Paris—Saying it is “well equipped” to continue growth this year, LVMH said Friday that sales in Asia and demand for its Louis Vuitton brand helped it beat its full year profit forecast.
“Despite an uncertain economic environment in Europe, LVMH is well-equipped to continue its growth momentum across all business groups in 2012,” the company said its earnings statement.
The world’s largest luxurygoods group said its 2011 net income rose 1% to 3.07 billion euros (about $4 billion) exceeding analysts’ average estimate expecting income of 3.06 billion euros. Although the increase seemed small, LVMH noted that its 2010 profits were inflated by a 745 million euro profit from its stake in Hermès. Without that gain, 2011 net profit would have soared 34%.
Total sales climbed 16% to 23.7 billion euros on a reported basis and 14% excluding the effects of acquisitions and currency shifts, the company said. Again, the sales target beat analysts’ average estimate for 23.4 million euros.
“2011 was another great vintage for LVMH, highlighting once again the power of our brands, the excellence of our craftsmanship and the appeal of our products,” said Bernard Arnault, chairman. “Our businesses enjoyed excellent momentum and profit from recurring operations passed the threshold of 5 billion euros for the first time. The agreement with the Bulgari family was one of the key moments of the year. In 2012, LVMH intends to further strengthen its global leadership position in high quality products by relying on its sound, long-term strategy.”
Bulgari Boosts Results
Its fourth quarter revenue climbed 20%, or 12% excluding acquisitions and currency shifts. Growth in fourth-quarter revenue was led by the selective distribution unit, which includes DFS duty-free shops and the Sephora, where sales rose 24% to 2.06 billion euros.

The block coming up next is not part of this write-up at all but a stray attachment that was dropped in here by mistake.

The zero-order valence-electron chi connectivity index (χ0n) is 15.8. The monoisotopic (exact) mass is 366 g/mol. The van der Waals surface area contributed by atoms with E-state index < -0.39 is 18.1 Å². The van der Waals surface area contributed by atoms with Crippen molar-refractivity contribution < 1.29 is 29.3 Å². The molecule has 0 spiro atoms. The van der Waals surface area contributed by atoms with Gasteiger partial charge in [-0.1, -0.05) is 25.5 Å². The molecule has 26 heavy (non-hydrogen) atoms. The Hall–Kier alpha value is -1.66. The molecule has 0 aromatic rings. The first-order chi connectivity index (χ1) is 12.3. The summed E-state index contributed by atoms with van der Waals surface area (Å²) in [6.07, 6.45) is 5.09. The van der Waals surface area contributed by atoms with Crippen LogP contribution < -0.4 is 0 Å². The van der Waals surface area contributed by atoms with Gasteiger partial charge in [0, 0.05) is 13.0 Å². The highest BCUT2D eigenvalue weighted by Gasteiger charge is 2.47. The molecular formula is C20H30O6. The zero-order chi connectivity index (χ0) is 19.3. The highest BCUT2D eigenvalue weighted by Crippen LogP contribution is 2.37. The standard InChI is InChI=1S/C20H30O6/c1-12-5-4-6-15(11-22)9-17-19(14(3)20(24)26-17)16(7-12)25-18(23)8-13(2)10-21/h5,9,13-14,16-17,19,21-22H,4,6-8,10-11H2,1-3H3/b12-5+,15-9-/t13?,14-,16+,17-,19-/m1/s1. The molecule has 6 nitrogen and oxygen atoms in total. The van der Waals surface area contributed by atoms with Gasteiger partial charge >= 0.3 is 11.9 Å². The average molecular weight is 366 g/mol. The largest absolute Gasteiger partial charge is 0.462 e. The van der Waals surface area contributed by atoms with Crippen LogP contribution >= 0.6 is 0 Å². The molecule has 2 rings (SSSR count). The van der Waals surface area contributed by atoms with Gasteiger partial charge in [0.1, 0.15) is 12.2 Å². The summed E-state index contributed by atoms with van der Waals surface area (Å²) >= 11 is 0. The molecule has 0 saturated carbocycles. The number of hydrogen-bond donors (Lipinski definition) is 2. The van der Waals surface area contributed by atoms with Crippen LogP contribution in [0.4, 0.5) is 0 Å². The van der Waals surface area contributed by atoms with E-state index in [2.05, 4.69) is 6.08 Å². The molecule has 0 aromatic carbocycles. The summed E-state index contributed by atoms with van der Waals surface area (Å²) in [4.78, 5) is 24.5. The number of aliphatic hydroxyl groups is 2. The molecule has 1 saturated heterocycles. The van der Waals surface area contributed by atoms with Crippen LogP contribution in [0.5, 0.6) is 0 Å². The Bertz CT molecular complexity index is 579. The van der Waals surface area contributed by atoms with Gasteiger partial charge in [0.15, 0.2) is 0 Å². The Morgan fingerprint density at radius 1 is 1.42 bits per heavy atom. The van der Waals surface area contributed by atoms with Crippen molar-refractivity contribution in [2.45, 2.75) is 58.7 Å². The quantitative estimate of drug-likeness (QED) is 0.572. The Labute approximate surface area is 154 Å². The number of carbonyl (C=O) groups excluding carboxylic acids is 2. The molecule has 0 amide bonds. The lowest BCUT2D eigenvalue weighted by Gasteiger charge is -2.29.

Sales at its fashion and leathergoods division increased 19% to 2.52 billion euros, while wine and spirits sales advanced 9.4% to 1.22 billion euros. Besides its Louis Vuitton brand posted a record year, LVMH noted that all of Fendi’s product categories delivered excellent performances. “The star line Peek-a-boo, which demonstrates the savoir-faire of the mason, remained a landmark collection for the brand,” the company said. Donna Karan grew in the United States, “confirming their brand identity with full force.” Celine, Loewe and Givenchy also showed “remarkable momentum.”
Thanks to its acquisition of Bulgari, LVMH’s watches and jewelry business posted 1.95 billion Euros (about $2.56 billion) in sales during 2011, a 98% increase on a reported basis. LVMH added that revenue for this division rose 23% on an organic basis, which includes comparable-store sales and exchange rates.
Profits from recurring operations for the watches and jewelry business grew 107% to 265 million euros (about $348.5 million) again, largely due to the Bulgari acquisition. Factoring in comparable-store sales, the segment’s profits grew by 41%, the company added.
The LVMH watch brands, including TAG Heuer, Hublot, and Zenith, continued their sustained growth across all geographies.
“Bulgari’s excellent performance across all categories confirmed the considerable appeal of its products,” LVMH said. “The collections, which were developed around the theme Serpent, a symbol for the brand since the 1950s, were “very well received.” Driven by the strong momentum at their network of stores, the other jewelry brands Chaumet, De Beers and Fred, continued to develop.
LVMH said also announced it will propose a dividend increase of 24% to 2.6 Euros a share at a shareholders’ meeting on April 5.
The results appeared to reassure retail analyst who speculated that concerns over the Euro zone debt crisis could trigger a slowdown even in emerging markets such as China that have been offsetting weaker trends in Western Europe and North America.
“It’s somewhat of a paradox to say that 2011 was a year of global prosperity, but we are lucky to export most of our products,” Arnault said.
Once again Arnault reiterated that LVMH’s 22.3% stake in Hermès remained “friendly.” Descendants of the Hermès founding families, who are majority shareholders, created a majority holding company to protect Hermès from a hostile takeover as a result.